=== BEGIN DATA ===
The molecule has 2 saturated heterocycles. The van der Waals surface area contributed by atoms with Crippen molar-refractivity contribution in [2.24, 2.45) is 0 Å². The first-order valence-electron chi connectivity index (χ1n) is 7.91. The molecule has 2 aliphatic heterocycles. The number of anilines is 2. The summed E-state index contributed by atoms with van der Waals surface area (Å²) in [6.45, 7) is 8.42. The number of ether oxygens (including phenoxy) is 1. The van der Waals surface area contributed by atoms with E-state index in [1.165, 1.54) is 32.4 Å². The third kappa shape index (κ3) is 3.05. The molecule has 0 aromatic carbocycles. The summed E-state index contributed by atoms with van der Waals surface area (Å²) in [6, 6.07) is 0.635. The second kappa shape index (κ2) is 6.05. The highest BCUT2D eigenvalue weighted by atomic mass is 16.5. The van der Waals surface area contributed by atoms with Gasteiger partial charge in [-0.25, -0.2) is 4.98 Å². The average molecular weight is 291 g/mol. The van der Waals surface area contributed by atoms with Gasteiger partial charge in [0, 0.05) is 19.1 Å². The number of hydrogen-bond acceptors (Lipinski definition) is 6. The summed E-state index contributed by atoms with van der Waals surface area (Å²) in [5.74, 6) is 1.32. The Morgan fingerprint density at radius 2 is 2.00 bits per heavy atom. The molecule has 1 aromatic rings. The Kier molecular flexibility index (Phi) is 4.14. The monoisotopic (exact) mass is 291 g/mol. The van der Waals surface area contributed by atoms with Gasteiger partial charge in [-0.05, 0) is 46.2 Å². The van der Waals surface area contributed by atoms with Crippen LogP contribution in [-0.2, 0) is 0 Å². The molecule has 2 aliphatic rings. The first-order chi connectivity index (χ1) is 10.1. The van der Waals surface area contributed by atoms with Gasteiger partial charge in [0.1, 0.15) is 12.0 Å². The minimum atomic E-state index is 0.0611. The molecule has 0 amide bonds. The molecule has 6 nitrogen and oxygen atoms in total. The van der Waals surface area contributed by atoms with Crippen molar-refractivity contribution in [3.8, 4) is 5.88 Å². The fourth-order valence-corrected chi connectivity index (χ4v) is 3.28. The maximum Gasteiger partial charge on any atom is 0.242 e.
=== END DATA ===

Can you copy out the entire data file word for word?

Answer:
The molecule has 2 saturated heterocycles. The van der Waals surface area contributed by atoms with Crippen molar-refractivity contribution in [2.24, 2.45) is 0 Å². The first-order valence-electron chi connectivity index (χ1n) is 7.91. The molecule has 2 aliphatic heterocycles. The number of anilines is 2. The summed E-state index contributed by atoms with van der Waals surface area (Å²) in [6.45, 7) is 8.42. The number of ether oxygens (including phenoxy) is 1. The van der Waals surface area contributed by atoms with E-state index in [1.165, 1.54) is 32.4 Å². The third kappa shape index (κ3) is 3.05. The molecule has 0 aromatic carbocycles. The summed E-state index contributed by atoms with van der Waals surface area (Å²) in [6, 6.07) is 0.635. The second kappa shape index (κ2) is 6.05. The highest BCUT2D eigenvalue weighted by atomic mass is 16.5. The van der Waals surface area contributed by atoms with Gasteiger partial charge in [-0.25, -0.2) is 4.98 Å². The average molecular weight is 291 g/mol. The van der Waals surface area contributed by atoms with Gasteiger partial charge in [0, 0.05) is 19.1 Å². The number of hydrogen-bond acceptors (Lipinski definition) is 6. The summed E-state index contributed by atoms with van der Waals surface area (Å²) in [5.74, 6) is 1.32. The Morgan fingerprint density at radius 2 is 2.00 bits per heavy atom. The molecule has 1 aromatic rings. The Kier molecular flexibility index (Phi) is 4.14. The monoisotopic (exact) mass is 291 g/mol. The van der Waals surface area contributed by atoms with Gasteiger partial charge in [-0.05, 0) is 46.2 Å². The van der Waals surface area contributed by atoms with Crippen LogP contribution in [-0.2, 0) is 0 Å². The molecule has 2 aliphatic rings. The first-order chi connectivity index (χ1) is 10.1. The van der Waals surface area contributed by atoms with Gasteiger partial charge in [0.1, 0.15) is 12.0 Å². The minimum atomic E-state index is 0.0611. The molecule has 0 amide bonds. The molecule has 6 nitrogen and oxygen atoms in total. The van der Waals surface area contributed by atoms with Crippen molar-refractivity contribution in [3.8, 4) is 5.88 Å². The fourth-order valence-corrected chi connectivity index (χ4v) is 3.28. The maximum Gasteiger partial charge on any atom is 0.242 e.